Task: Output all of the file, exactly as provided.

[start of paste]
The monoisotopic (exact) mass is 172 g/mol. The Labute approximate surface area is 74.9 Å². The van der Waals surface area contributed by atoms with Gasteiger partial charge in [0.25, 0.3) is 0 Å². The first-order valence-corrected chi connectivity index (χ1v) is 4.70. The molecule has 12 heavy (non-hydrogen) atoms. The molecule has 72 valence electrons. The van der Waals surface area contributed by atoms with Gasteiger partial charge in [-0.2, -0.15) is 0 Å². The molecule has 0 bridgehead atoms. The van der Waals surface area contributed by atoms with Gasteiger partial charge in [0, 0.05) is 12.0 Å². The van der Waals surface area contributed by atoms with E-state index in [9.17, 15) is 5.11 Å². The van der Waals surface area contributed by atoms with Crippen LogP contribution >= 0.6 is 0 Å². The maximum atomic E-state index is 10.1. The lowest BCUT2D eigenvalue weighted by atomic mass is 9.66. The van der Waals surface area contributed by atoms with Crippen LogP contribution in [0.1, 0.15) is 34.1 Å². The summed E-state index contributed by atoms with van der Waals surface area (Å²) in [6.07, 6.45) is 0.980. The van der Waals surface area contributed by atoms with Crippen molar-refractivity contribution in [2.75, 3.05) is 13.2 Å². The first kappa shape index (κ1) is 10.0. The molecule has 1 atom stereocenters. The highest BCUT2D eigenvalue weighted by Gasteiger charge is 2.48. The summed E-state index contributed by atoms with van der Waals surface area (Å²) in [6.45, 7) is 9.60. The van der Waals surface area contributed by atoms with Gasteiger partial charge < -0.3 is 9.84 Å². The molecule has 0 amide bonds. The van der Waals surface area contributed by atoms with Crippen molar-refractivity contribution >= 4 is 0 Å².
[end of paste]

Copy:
The monoisotopic (exact) mass is 172 g/mol. The Labute approximate surface area is 74.9 Å². The van der Waals surface area contributed by atoms with Gasteiger partial charge in [0.25, 0.3) is 0 Å². The first-order valence-corrected chi connectivity index (χ1v) is 4.70. The molecule has 12 heavy (non-hydrogen) atoms. The molecule has 72 valence electrons. The van der Waals surface area contributed by atoms with Gasteiger partial charge in [-0.2, -0.15) is 0 Å². The molecule has 0 bridgehead atoms. The van der Waals surface area contributed by atoms with Gasteiger partial charge in [0, 0.05) is 12.0 Å². The van der Waals surface area contributed by atoms with E-state index in [9.17, 15) is 5.11 Å². The van der Waals surface area contributed by atoms with Crippen LogP contribution >= 0.6 is 0 Å². The maximum atomic E-state index is 10.1. The lowest BCUT2D eigenvalue weighted by atomic mass is 9.66. The van der Waals surface area contributed by atoms with Crippen LogP contribution in [0.1, 0.15) is 34.1 Å². The summed E-state index contributed by atoms with van der Waals surface area (Å²) in [6.07, 6.45) is 0.980. The van der Waals surface area contributed by atoms with Crippen molar-refractivity contribution in [2.75, 3.05) is 13.2 Å². The first kappa shape index (κ1) is 10.0. The molecule has 1 atom stereocenters. The highest BCUT2D eigenvalue weighted by Gasteiger charge is 2.48. The summed E-state index contributed by atoms with van der Waals surface area (Å²) in [6.45, 7) is 9.60. The van der Waals surface area contributed by atoms with Gasteiger partial charge < -0.3 is 9.84 Å². The molecule has 0 amide bonds. The van der Waals surface area contributed by atoms with Crippen molar-refractivity contribution >= 4 is 0 Å².